A parable about what to say and what to leave unsaid


Someone once asked Socrates:

— ’Do you know what your friend has told me about you?’

— ’Wait a second,’ Socrates stopped him. ’you should filter everything you intend to say through three sieves before you say it.’

— ’Three sieves’?

— ’The first is the sieve of truth. Are you sure that what you’re about to tell me is true?’

— ’No, I just heard it.’

— So you don’t know whether it’s true or not. Then let’s move on to the second sieve — the sieve of good. Are you about to tell me something good?’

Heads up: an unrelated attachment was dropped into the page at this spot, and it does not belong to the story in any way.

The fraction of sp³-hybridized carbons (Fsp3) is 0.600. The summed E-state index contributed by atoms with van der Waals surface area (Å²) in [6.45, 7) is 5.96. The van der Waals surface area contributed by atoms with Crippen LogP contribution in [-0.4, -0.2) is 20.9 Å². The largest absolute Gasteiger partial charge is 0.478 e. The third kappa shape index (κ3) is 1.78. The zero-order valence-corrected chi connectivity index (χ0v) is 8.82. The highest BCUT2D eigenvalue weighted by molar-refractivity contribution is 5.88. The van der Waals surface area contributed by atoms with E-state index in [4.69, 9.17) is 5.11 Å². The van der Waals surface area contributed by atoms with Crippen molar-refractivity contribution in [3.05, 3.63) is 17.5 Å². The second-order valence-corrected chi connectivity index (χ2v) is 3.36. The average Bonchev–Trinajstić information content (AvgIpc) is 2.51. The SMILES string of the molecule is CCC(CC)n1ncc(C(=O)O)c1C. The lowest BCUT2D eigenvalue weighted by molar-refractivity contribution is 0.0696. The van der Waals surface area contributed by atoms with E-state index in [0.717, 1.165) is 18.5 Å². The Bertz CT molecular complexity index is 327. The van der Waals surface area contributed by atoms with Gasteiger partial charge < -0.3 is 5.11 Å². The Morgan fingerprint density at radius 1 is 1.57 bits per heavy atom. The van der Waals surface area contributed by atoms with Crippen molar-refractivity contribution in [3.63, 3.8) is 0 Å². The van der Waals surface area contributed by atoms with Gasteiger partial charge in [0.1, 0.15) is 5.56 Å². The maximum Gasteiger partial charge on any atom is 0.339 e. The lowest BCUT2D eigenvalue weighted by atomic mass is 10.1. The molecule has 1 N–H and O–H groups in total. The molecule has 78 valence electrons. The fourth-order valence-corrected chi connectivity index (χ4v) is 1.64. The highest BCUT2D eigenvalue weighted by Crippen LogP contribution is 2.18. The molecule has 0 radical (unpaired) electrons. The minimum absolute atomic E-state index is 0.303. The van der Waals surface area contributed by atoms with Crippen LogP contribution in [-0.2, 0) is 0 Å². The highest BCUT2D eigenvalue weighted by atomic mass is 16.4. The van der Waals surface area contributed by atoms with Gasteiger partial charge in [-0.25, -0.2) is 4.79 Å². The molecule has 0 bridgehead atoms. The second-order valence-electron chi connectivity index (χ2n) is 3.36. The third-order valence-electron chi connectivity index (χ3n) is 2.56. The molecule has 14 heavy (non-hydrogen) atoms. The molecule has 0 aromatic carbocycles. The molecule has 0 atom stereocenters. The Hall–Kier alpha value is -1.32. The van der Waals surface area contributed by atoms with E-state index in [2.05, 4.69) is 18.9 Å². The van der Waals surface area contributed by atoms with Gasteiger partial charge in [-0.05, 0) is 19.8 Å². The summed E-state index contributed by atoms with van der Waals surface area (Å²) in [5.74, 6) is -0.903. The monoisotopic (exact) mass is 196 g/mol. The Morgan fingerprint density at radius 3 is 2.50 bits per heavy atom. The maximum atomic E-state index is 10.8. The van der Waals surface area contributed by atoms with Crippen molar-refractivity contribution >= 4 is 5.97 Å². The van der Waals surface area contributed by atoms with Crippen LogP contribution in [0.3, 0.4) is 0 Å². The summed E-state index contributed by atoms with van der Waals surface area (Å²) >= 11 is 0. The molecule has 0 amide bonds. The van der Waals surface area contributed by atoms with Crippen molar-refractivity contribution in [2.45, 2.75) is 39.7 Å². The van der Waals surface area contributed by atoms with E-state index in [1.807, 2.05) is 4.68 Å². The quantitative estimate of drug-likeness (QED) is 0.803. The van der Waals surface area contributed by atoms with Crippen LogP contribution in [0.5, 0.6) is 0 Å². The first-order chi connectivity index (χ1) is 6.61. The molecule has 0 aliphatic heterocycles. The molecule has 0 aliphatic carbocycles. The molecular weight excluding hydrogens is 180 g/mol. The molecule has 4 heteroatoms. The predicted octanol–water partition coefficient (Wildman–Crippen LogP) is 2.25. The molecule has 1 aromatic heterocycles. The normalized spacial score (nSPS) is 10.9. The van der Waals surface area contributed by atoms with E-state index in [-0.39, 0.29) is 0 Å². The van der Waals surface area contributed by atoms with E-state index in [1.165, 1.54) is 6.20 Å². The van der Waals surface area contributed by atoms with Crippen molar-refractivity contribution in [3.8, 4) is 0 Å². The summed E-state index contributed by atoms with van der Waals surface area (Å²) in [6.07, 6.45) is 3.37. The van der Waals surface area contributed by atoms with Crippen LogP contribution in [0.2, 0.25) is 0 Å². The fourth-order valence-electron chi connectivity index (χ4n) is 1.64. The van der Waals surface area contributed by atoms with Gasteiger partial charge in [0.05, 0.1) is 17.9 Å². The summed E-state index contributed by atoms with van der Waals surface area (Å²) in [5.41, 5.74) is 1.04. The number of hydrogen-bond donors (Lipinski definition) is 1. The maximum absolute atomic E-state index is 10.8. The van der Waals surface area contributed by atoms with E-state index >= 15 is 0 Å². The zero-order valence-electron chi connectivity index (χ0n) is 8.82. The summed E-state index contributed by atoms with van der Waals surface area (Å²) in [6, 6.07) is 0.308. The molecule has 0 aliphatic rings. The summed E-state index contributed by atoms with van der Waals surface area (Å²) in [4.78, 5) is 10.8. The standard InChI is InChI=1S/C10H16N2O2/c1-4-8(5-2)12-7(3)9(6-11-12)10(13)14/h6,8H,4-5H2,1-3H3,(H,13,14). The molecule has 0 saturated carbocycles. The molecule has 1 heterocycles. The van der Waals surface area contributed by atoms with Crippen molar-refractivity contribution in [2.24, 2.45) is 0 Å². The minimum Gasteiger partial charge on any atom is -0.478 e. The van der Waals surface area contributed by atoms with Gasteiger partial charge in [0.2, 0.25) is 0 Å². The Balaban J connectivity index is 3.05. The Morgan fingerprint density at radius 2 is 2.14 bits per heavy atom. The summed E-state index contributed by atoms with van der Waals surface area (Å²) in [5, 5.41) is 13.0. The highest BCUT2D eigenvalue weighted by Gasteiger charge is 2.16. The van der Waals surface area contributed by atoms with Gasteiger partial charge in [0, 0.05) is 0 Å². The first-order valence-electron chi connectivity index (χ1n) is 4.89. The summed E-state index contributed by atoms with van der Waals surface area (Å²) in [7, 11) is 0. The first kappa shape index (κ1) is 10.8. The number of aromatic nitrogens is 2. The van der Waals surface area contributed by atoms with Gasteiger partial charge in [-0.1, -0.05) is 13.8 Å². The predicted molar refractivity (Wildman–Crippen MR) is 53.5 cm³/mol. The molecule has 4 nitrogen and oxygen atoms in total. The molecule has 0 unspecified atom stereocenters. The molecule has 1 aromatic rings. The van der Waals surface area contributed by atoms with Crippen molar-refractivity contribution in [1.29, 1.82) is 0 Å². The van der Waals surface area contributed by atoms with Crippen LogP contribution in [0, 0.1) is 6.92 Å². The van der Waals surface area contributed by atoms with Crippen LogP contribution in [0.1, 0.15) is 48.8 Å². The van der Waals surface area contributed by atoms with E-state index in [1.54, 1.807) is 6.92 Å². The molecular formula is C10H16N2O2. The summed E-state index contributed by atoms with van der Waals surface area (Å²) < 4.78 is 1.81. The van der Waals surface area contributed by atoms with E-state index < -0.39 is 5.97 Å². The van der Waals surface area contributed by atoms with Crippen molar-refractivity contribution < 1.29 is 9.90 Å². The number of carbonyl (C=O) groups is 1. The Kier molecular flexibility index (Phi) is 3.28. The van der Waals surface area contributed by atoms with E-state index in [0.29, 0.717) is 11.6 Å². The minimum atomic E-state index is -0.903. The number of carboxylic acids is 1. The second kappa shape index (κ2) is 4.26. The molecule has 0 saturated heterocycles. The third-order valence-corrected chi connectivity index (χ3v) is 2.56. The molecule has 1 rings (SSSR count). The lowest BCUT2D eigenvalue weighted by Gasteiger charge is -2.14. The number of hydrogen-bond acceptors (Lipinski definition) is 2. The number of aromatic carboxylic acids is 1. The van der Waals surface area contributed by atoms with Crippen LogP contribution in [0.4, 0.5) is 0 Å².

— ’No. The opposite, in fact.’

— ’So,’ said Socrates, ’you intend to tell me something unpleasant, but you’re not even sure if it’s true or not. Lets try the third sieve — the sieve of usefulness. Is it really necessary for me to hear what you want to tell me?’

— ’No, it’s not necessary.’

— ’Well then’, concluded Socrates, ’what you’re about to tell me is not true, good or necessary. So why bother telling me it at all?’

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